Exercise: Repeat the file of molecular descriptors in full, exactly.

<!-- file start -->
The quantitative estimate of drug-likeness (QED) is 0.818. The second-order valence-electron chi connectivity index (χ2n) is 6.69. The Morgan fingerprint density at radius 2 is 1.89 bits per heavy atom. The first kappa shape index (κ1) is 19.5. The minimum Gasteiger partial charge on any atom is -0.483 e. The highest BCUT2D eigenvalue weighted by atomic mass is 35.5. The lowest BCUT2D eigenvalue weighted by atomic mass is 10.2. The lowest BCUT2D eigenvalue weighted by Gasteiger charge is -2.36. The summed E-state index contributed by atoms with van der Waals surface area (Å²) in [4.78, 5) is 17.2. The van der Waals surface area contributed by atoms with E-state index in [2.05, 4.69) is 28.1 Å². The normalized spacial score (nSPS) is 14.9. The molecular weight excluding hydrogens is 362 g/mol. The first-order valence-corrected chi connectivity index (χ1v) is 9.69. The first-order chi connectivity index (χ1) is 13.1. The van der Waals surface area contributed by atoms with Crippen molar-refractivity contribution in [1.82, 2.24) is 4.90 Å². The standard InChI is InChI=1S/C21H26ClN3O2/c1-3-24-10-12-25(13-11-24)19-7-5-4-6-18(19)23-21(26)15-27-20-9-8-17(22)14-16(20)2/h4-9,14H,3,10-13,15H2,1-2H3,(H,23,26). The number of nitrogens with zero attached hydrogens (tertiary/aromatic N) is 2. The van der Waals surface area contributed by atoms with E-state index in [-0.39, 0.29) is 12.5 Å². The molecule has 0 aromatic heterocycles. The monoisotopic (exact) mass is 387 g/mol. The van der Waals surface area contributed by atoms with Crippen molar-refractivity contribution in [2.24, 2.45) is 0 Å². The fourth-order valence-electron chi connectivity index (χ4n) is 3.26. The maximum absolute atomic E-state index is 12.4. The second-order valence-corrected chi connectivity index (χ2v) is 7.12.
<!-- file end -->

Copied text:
The quantitative estimate of drug-likeness (QED) is 0.818. The second-order valence-electron chi connectivity index (χ2n) is 6.69. The Morgan fingerprint density at radius 2 is 1.89 bits per heavy atom. The first kappa shape index (κ1) is 19.5. The minimum Gasteiger partial charge on any atom is -0.483 e. The highest BCUT2D eigenvalue weighted by atomic mass is 35.5. The lowest BCUT2D eigenvalue weighted by atomic mass is 10.2. The lowest BCUT2D eigenvalue weighted by Gasteiger charge is -2.36. The summed E-state index contributed by atoms with van der Waals surface area (Å²) in [4.78, 5) is 17.2. The van der Waals surface area contributed by atoms with E-state index in [2.05, 4.69) is 28.1 Å². The normalized spacial score (nSPS) is 14.9. The molecular weight excluding hydrogens is 362 g/mol. The first-order valence-corrected chi connectivity index (χ1v) is 9.69. The first-order chi connectivity index (χ1) is 13.1. The van der Waals surface area contributed by atoms with Crippen molar-refractivity contribution in [1.82, 2.24) is 4.90 Å². The standard InChI is InChI=1S/C21H26ClN3O2/c1-3-24-10-12-25(13-11-24)19-7-5-4-6-18(19)23-21(26)15-27-20-9-8-17(22)14-16(20)2/h4-9,14H,3,10-13,15H2,1-2H3,(H,23,26). The number of nitrogens with zero attached hydrogens (tertiary/aromatic N) is 2. The van der Waals surface area contributed by atoms with E-state index in [-0.39, 0.29) is 12.5 Å². The molecule has 0 aromatic heterocycles. The monoisotopic (exact) mass is 387 g/mol. The van der Waals surface area contributed by atoms with Crippen molar-refractivity contribution in [2.24, 2.45) is 0 Å². The fourth-order valence-electron chi connectivity index (χ4n) is 3.26. The maximum absolute atomic E-state index is 12.4. The second-order valence-corrected chi connectivity index (χ2v) is 7.12.